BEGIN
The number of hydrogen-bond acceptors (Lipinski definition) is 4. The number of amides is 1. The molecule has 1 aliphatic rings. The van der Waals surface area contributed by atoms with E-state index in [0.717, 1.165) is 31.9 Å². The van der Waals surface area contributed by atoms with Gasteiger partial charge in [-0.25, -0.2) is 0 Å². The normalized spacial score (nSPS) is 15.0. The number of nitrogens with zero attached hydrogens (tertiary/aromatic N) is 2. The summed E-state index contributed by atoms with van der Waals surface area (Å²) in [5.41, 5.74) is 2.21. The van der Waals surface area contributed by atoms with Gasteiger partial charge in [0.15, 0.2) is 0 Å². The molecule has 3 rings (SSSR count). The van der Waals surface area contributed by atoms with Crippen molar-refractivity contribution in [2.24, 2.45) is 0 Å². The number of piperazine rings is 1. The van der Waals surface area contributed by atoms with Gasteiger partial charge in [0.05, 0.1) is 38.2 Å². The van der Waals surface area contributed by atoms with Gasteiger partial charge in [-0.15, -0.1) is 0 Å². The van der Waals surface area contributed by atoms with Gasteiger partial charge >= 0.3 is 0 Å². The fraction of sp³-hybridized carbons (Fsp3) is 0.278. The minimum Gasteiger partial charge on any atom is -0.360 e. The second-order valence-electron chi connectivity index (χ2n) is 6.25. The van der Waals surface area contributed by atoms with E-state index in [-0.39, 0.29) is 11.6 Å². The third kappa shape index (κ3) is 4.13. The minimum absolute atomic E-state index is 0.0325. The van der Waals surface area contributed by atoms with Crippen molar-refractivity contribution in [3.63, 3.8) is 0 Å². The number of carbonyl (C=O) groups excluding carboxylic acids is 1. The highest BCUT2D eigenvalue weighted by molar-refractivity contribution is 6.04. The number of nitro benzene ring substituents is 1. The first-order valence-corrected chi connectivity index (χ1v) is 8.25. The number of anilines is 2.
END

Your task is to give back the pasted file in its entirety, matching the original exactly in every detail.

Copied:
The number of hydrogen-bond acceptors (Lipinski definition) is 4. The number of amides is 1. The molecule has 1 aliphatic rings. The van der Waals surface area contributed by atoms with E-state index in [0.717, 1.165) is 31.9 Å². The van der Waals surface area contributed by atoms with Gasteiger partial charge in [-0.25, -0.2) is 0 Å². The normalized spacial score (nSPS) is 15.0. The number of nitrogens with zero attached hydrogens (tertiary/aromatic N) is 2. The summed E-state index contributed by atoms with van der Waals surface area (Å²) in [5.41, 5.74) is 2.21. The van der Waals surface area contributed by atoms with Gasteiger partial charge in [0.15, 0.2) is 0 Å². The molecule has 3 rings (SSSR count). The van der Waals surface area contributed by atoms with Crippen molar-refractivity contribution in [2.24, 2.45) is 0 Å². The number of piperazine rings is 1. The van der Waals surface area contributed by atoms with Gasteiger partial charge in [0.05, 0.1) is 38.2 Å². The van der Waals surface area contributed by atoms with Gasteiger partial charge in [-0.15, -0.1) is 0 Å². The van der Waals surface area contributed by atoms with Gasteiger partial charge >= 0.3 is 0 Å². The fraction of sp³-hybridized carbons (Fsp3) is 0.278. The minimum Gasteiger partial charge on any atom is -0.360 e. The second-order valence-electron chi connectivity index (χ2n) is 6.25. The van der Waals surface area contributed by atoms with E-state index in [-0.39, 0.29) is 11.6 Å². The third kappa shape index (κ3) is 4.13. The minimum absolute atomic E-state index is 0.0325. The van der Waals surface area contributed by atoms with Crippen molar-refractivity contribution in [3.63, 3.8) is 0 Å². The number of carbonyl (C=O) groups excluding carboxylic acids is 1. The highest BCUT2D eigenvalue weighted by molar-refractivity contribution is 6.04. The number of nitro benzene ring substituents is 1. The first-order valence-corrected chi connectivity index (χ1v) is 8.25. The number of anilines is 2.